Catalog Printing–Presses Are Working Overtime

Wanted: Press Time
On the whole, Asia’s economic woes have yet to reach the catalog printer’s doorstep. It certainly has not slowed printing activity, according to Susan McIntyre, president of McIntyre Direct, a catalog consulting company in Portland, OR.

She notes that printers are adding additional shifts and investing in increased capacity to keep up with customer demand. It has prompted the catalog customers to be wary of job schedules.

“It seems very difficult (for printers) to find time to print for the customers,” McIntyre says. “The catalog companies themselves are having to book catalog printing far in advance. When they wanted to increase quantity, it’s been hard for them to arrange for additional press time. I’ve seen that happening with several customers.

“Paper availability is not a problem, but in terms of keeping presses running, I’m seeing (printers) running all shifts,” she adds. “They’ve been seeing a lot of quantity increases on the part of their customers.”

McIntyre, who reports from a print buyer’s standpoint, witnessed an economic boon that appeared to have no end in sight during 1998.

Print customers held their collective breath, waiting for global economic pressures to take a toll on the industry. But as the third quarter ended and the fourth began, neither the global economy nor paper shortages or paper increases played a role in the state of catalogers or catalog printers.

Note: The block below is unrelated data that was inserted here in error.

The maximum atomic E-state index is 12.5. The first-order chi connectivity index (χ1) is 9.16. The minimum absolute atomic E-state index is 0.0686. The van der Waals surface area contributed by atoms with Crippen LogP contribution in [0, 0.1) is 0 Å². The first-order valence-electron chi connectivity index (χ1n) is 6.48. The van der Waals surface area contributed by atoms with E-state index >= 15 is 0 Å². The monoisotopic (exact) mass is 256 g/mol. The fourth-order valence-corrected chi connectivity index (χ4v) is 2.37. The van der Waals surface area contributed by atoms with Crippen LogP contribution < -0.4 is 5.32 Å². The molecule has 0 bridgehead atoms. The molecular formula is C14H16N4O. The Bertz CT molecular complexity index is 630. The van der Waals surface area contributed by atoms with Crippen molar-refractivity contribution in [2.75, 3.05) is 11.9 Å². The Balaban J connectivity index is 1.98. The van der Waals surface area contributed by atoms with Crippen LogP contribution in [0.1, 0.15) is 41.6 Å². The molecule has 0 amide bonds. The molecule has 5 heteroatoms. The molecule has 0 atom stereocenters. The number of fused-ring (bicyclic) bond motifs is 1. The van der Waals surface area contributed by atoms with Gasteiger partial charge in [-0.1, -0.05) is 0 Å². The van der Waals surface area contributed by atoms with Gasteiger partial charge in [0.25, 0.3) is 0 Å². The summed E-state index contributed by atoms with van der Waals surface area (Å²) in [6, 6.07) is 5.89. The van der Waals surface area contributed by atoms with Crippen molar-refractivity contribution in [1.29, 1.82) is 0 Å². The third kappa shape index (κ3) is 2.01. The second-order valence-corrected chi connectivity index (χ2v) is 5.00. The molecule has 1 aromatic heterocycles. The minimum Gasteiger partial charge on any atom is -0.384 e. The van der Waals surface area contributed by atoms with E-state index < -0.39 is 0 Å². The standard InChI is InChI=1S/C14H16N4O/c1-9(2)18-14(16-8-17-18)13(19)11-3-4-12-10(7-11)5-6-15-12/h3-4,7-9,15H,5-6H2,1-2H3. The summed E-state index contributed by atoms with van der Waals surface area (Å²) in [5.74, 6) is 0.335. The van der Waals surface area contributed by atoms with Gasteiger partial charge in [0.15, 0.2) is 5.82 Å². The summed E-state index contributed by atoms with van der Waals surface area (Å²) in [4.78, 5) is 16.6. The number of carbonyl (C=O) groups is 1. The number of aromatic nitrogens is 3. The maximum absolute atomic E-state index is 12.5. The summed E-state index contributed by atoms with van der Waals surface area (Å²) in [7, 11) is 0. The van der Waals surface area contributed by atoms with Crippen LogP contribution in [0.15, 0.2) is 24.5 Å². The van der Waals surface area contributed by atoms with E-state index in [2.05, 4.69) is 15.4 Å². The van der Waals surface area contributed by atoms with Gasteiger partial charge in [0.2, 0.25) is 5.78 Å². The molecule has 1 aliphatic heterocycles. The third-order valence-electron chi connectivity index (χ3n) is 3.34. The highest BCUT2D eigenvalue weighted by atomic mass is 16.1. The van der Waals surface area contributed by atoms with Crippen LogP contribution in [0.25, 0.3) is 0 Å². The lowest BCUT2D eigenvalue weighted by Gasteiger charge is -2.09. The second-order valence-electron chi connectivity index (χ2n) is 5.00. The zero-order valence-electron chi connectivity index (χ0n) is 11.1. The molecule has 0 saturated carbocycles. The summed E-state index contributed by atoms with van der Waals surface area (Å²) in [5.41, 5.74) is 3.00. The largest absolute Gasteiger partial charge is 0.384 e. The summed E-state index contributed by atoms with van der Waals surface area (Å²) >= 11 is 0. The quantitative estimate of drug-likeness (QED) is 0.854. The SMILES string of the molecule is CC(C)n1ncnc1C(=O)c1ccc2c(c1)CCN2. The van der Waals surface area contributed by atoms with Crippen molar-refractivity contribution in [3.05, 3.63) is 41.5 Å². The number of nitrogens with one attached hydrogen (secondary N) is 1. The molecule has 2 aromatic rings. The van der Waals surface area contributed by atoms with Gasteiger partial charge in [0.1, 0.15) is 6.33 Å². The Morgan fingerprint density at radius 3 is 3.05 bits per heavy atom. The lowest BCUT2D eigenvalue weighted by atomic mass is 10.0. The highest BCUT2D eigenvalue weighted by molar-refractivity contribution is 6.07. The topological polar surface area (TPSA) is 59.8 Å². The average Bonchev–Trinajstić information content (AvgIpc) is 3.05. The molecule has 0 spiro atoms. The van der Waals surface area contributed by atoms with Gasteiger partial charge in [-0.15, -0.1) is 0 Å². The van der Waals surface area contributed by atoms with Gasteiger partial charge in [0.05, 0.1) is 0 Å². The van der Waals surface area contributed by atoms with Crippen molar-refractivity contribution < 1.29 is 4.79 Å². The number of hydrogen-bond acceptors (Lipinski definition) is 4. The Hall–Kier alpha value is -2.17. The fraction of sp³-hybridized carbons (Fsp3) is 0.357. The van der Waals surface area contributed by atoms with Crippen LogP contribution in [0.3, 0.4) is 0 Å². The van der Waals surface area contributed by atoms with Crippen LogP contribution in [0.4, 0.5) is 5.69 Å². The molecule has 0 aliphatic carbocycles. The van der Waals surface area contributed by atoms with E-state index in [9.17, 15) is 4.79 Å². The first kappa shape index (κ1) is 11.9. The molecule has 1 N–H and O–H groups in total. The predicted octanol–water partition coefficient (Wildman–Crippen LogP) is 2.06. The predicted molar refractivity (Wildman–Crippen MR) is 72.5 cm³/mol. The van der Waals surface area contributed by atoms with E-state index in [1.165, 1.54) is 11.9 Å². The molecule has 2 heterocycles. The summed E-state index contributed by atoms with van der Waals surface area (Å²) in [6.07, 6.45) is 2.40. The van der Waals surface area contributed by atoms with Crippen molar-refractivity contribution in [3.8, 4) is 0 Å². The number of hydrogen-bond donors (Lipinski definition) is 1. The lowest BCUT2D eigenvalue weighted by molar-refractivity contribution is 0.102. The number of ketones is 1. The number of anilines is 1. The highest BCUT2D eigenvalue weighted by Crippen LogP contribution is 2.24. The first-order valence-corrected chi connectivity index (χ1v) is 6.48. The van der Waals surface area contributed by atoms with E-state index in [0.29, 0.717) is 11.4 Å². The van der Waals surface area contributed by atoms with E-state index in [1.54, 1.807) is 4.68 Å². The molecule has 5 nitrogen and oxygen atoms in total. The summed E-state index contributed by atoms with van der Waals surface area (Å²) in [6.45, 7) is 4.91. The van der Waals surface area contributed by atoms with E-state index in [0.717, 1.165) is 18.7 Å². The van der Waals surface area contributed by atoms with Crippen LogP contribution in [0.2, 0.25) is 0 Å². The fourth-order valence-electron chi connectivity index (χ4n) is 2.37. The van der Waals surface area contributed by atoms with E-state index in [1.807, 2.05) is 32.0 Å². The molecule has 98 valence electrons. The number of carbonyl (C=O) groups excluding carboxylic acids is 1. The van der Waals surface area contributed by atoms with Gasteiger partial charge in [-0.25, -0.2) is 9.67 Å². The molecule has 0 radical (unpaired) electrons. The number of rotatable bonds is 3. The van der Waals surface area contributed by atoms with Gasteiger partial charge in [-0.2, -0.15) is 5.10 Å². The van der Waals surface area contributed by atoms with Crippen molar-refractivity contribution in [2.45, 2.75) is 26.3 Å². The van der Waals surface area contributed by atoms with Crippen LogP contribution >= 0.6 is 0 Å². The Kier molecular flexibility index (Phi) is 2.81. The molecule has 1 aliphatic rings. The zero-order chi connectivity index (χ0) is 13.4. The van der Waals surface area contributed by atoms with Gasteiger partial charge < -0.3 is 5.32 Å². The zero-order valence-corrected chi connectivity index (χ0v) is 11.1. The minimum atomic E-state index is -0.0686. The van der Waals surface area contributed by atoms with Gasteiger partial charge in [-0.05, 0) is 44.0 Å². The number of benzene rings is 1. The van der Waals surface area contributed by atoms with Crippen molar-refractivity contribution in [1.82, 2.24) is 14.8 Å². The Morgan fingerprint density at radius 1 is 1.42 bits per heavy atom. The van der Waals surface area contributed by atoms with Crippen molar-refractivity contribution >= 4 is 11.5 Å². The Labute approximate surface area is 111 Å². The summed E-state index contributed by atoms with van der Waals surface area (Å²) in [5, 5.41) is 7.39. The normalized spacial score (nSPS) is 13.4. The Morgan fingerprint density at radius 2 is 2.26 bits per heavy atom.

According to Harry V. Quadracci, president of Pewaukee, WI-based Quad/Graphics, 1998 has been an unqualified success.

“It’s been a great year with double-digit growth, which we expected,” Quadracci notes. “Going into the year, we thought that we had adequately planned for growth in catalog work. However, because of new business—increases in print orders from existing clients and new customers—growth unexpectedly doubled.”

New catalog business was also heaped upon Perry Judd’s of Waterloo, WI. Marketing Director Eric Sullivan notes that his company expanded its capacity to serve catalog customers, installing a Heidelberg Harris M-3000 at its Baraboo, WI, facility. According to Sullivan, page counts were up in 1998, as were the number of new clients and the expansion of previous print relationships.

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